Cardiac arrhythmias

A cardiac arrhythmia is when the heart beats abnormally. Arrhythmias occur when the electrical impulses in the heart don’t function properly. There are two types of arrhythmias:

  • Rapid heart rhythms
  • Slow heart rhythms

Helpful terms that can boost your understanding of arrhythmias include:

  • Atrioventricular (AV) node is part of the electrical conduction system of the heart, which transmits signals that cause the heart to beat. The AV node coordinates the top of the heart.
  • Atria refers to the right and left atrium, which are the two upper chambers of the heart. These play an important role in pumping blood.
  • The left and right ventricles are large chambers in the heart that collect and expel blood received from the atria.
  • The sinoatrial node, or sino node, is a group of cells in the right atrium of the heart that can produce electrical impulses that cause the heart to contract.

Rapid heart rhythms

Supraventricular tachycardia (SVT)

SVT is the occasional rapid beating of the heart not related to exercise, high fever or stress. For many people, this means that the heart will beat as many as 300 times per minute, before returning to normal. SVT is a series of very rapid heartbeats that begin in the heart’s upper chambers. SVT may occur when an extra pathway of electrical conducting tissue exists in the atria, the AV node or between the atria and ventricles.

Wolff-Parkinson-White (WPW) syndrome

In WPW, an abnormal “bridge” of tissue connects the atria and ventricles. This extra pathway, called an accessory pathway, makes it possible for electrical impulses to travel from the atria to the ventricles without going through the AV node.

Because it is prone to conduct impulses rapidly, an accessory pathway also may allow extremely rapid, and potentially serious, rhythms to occur.

Ventricular tachycardia (VT)

With VT, abnormal electrical pathways exist in the ventricles. If an electrical signal enters such a pathway, it may start traveling in a circular pattern. This may cause the ventricles to contract with each cycle, and may result in a rapid heartbeat.

VT may not stop by itself and may require medication or an implantable device to automatically terminate the rhythm. In some cases, it can deteriorate into ventricular fibrillation (see below) and cardiac arrest.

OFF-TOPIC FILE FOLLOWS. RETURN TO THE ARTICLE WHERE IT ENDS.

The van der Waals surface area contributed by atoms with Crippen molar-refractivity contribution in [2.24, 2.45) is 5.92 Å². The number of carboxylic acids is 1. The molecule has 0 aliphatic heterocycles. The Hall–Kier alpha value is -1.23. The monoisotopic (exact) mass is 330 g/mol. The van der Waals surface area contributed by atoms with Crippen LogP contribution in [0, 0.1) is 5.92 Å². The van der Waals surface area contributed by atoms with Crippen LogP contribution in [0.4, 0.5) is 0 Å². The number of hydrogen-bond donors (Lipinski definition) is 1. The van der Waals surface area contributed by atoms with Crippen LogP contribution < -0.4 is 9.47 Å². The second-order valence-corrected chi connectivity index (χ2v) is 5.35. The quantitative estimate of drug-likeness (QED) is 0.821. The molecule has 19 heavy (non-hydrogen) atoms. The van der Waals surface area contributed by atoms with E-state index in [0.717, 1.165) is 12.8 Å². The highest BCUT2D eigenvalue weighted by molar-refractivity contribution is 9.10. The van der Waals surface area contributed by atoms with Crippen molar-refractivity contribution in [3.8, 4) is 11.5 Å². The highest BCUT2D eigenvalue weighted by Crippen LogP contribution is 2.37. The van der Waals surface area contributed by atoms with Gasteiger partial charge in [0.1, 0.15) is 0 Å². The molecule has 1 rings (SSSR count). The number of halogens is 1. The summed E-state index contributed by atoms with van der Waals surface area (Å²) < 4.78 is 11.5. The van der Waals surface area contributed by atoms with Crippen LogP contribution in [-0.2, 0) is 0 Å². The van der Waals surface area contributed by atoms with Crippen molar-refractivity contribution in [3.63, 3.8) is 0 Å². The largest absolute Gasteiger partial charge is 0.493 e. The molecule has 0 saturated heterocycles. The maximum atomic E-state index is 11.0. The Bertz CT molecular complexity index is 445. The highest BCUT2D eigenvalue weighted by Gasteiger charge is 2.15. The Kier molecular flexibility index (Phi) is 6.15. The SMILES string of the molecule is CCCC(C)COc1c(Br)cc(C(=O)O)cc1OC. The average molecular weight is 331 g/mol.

Ventricular fibrillation

Ventricular fibrillation is the most serious arrhythmia, potentially resulting in cardiac arrest unless it’s quickly treated. It takes place when multiple sites in the ventricles fire impulses very rapidly and in an uncoordinated fashion. As a result, the ventricles quiver and cease to pump blood effectively, therefore stopping the circulation of blood. Death follows within a few minutes, unless a normal rhythm is restored with emergency treatment.

Slow heart rhythms

Sick sinus syndrome

In this condition, the sinus node fails to perform its role as the heart’s natural pacemaker. It may not send electrical signals often enough, may skip some signals or may send too many signals all at once.

As a result, the heart may beat too slowly (a condition known as sinus bradycardia), pause for too long (sinus pause) or may alternate between being too slow and too fast (bradycardia-tachycardia syndrome). Pacemakers and other treatments can be utilized to ensure the heart beats normally.

Heart block

In heart block, there is an interruption of the pathway on which electrical impulses travel to the ventricles. Heart block may result in a very slow, unreliable heartbeat. This might require the placement of a pacemaker.

Ways to test for arrhythmias

How doctors diagnose arrhythmias

If your doctor suspects you have an arrhythmia, he or she may order one or more diagnostic tests to confirm its presence and determine whether it is causing symptoms.

There are a number of diagnostic tools that your doctor can use. The electrocardiogram (ECG or EKG) is a simple test that records the electrical activity of your heart. Holter monitoring is a continuous recording of the ECG, usually for 24 hours, while the patient goes about his or her usual daily activities.

If a Holter monitor doesn’t reveal anything, then your doctor may ask you to wear a device called an event recorder. This device can be worn over a period of days or weeks, and is used to record abnormal heart rhythms that occur infrequently. Implantable event recorders now are available for patients with very infrequent yet severe symptoms. The exercise ECG test (which involves a patient running or walking on a treadmill) allows doctors to record the ECG during the stress of exercise.

Electrophysiology (EP) study

EP studies are often recommended in people who have experienced life-threatening arrhythmias. Other likely candidates include people with persistent symptoms whose suspected arrhythmias could not be detected by other means.